Cells Weekly is a digest of the most interesting news and events in stem cell research, cell therapy and regenerative medicine. Cells Weekly is posted every Sunday night!
1. CRISPR clinical trial in China
Nature reported this week about the world’s first clinical trial, involved CRISPR gene edited cells. The trial is planning to start next month in China:
A team led by Lu You, an oncologist at Sichuan University’s West China Hospital in Chengdu, plans to start testing such cells in people with lung cancer next month. The clinical trial received ethical approval from the hospital’s review board on 6 July.
Lu’s team will extract immune cells called T cells from the blood of the enrolled patients, and then use CRISPR–Cas9 technology — which pairs a molecular guide able to identify specific genetic sequences on a chromosome with an enzyme that can snip the chromosome at that spot — to knock out a gene in the cells. The gene encodes a protein called PD-1 that normally acts as a check on the cell’s capacity to launch an immune response, to prevent it from attacking healthy cells.
Here is a link to the trial. A month ago, NIH RAC recommended similar trial in US, however its approval by FDA may take many months. China now is taking a lead in clinical use of CRISPR gene editing technology.
2. Results of stem cell therapy trial in ALS
Israeli company Brainstorm announced top line results of their Phase 2 clinical trial, assessing induced bone marrow mesenchymal stromal cells in patients with ALS. Importantly, this trial was designed as randomized, double-blinded and placebo-controlled. 48 patients were enrolled in 3 US centers. The study met primary end point – safety. The efficacy end points yielded mixed results at different time points. Based on functional score, used in ALS, cells-treated patients demonstrated clear benefit at 2 weeks post-therapy, which declined at later time points (8, 12 and 24 weeks):
At two weeks post treatment, 74% of NurOwn patients were responders, compared to 46% of placebo patients.
At eight weeks, the difference narrowed to where there was basically no difference in the response rates between NurOwn and placebo.
But at 12 weeks, 28% of NurOwn patients were still responders compared to just 8% of placebo patients. At 24 weeks, the end of the study, four NurOwn patients (11%) remained responders while all of the placebo patients had progressed. There were zero placebo responders.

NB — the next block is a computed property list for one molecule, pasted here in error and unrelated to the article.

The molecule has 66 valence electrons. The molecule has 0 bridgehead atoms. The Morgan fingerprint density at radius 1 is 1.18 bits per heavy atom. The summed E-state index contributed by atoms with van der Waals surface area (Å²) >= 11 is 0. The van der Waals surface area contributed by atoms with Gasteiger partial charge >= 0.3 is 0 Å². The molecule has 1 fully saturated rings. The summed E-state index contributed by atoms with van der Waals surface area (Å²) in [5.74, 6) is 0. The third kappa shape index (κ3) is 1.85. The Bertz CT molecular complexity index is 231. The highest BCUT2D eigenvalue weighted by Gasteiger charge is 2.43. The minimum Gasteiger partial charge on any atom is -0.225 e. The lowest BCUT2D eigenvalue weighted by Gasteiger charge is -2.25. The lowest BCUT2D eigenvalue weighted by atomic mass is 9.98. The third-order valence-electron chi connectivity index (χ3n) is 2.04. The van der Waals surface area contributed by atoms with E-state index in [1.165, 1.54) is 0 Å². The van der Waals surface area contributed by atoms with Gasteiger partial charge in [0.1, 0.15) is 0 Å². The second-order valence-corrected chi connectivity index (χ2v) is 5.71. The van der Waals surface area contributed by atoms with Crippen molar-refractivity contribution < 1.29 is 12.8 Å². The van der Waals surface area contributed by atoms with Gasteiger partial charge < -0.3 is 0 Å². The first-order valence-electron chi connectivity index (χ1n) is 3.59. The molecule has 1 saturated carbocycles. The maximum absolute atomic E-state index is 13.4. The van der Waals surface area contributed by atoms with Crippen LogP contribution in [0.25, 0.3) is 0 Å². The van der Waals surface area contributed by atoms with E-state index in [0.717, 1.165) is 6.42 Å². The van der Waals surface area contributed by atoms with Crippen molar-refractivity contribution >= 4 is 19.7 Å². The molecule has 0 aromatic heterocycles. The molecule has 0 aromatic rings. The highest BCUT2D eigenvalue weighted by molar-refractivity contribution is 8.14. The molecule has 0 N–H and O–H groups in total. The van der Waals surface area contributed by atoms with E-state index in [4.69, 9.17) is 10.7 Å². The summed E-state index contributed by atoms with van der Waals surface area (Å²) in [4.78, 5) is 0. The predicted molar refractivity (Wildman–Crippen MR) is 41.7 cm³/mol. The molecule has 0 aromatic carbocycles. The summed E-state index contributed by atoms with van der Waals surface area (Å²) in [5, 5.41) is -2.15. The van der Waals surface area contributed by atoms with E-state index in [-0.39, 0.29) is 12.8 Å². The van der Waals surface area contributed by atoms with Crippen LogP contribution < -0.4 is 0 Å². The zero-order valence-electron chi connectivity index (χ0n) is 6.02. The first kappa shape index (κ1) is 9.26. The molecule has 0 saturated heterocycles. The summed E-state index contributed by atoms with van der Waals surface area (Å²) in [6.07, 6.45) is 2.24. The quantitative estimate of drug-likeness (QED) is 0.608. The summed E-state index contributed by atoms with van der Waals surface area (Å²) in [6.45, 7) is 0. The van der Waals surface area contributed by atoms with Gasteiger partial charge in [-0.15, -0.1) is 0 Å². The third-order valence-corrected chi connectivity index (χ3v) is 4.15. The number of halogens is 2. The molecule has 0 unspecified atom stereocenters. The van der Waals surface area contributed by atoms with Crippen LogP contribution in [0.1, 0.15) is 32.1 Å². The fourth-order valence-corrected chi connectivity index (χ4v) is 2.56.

3. Bioprinted tissue in predictive toxicology
Researchers from bioprinting company Organovo and BioPharma giant Roche, recently published a proof-of-principle study, demonstrating advantage of 3D printed patient-derived liver tissue over conventional methods in toxicology.
In this study, we established and characterized novel bioprinted human liver tissue mimetics comprised of patient-derived hepatocytes and non-parenchymal cells in a defined architecture. Scaffold-free assembly of different cell types in an in vivo-relevant architecture allowed for histologic analysis that revealed distinct intercellular hepatocyte junctions, CD31+ endothelial networks, and desmin positive, smooth muscle actin negative quiescent stellates.
They tested this system on Trovafloxacin (Trovan)- withdrawn drug with hepatotoxic potential. The toxicity of this drug was not identified in standard pre-clinical tests and it was approved in 1998.
Significance of this study nicely described in the Motley Fool:
Truvan was withdrawn from the market in Europe after multiple people died from liver failure after taking the drug. Since 1999, the antibiotic has only been available in the U.S. for emergency use. Rezulin’s story is similar. First approved by the FDA in 1997, Rezulin was taken off the market in 2000 after being linked to deaths resulting from liver failure.
In both cases, clinical studies failed to detect the potential for liver damage with the drugs. The end results were millions (and even billions) of dollars lost — and patient deaths.
Organovo hopes that studies like the one recently published will help drugmakers appreciate the value of 3D bioprinted tissues. Between 1990 and 2010, there were 39 drugs withdrawn from the market. Ten of those drugs caused liver damage, but the toxicity wasn’t picked up in testing. Another 13 drugs caused cardiovascular problems.
4. Stories from gene therapy trials
Antonio Regalado of MIT Tech Review and Ricki Lewis of DNA Science Blog this week posted some great patient stories from gene therapy trials. I’d highly recommend you to read them both:
Gene Therapy Trial Wrenches Families as One Child’s Death Saves Another (MIT Tech Review)
Hannah Has Her Gene Therapy for GAN: When Science Becomes Medicine (DNA Science Blog)
5. Adipose tissue serves as a niche for cancer stem cells
Research group, led by Craig Jordan recently demonstrated that adipose tissue serves as a niche for leukemic stem cells:
Here, we show that a subpopulation of leukemic stem cells (LSCs) can utilize gonadal adipose tissue (GAT) as a niche to support their metabolism and evade chemotherapy. In a mouse model of blast crisis chronic myeloid leukemia (CML), adipose-resident LSCs exhibit a pro-inflammatory phenotype and induce lipolysis in GAT. GAT lipolysis fuels fatty acid oxidation in LSCs, especially within a subpopulation expressing the fatty acid transporter CD36. CD36+ LSCs have unique metabolic properties, are strikingly enriched in AT, and are protected from chemotherapy by the GAT microenvironment.
6. Debate on naive pluripotency state
Rudolf Jaenisch group from MIT publishes a lot on naive pluripotency. One of their latest studies, published in Cell Stem Cell was disputed by another prominent stem cell researcher Jacob Hanna on PubMed Commons and PubPeer. More about Hanna – Jaenisch clash read on the Niche blog.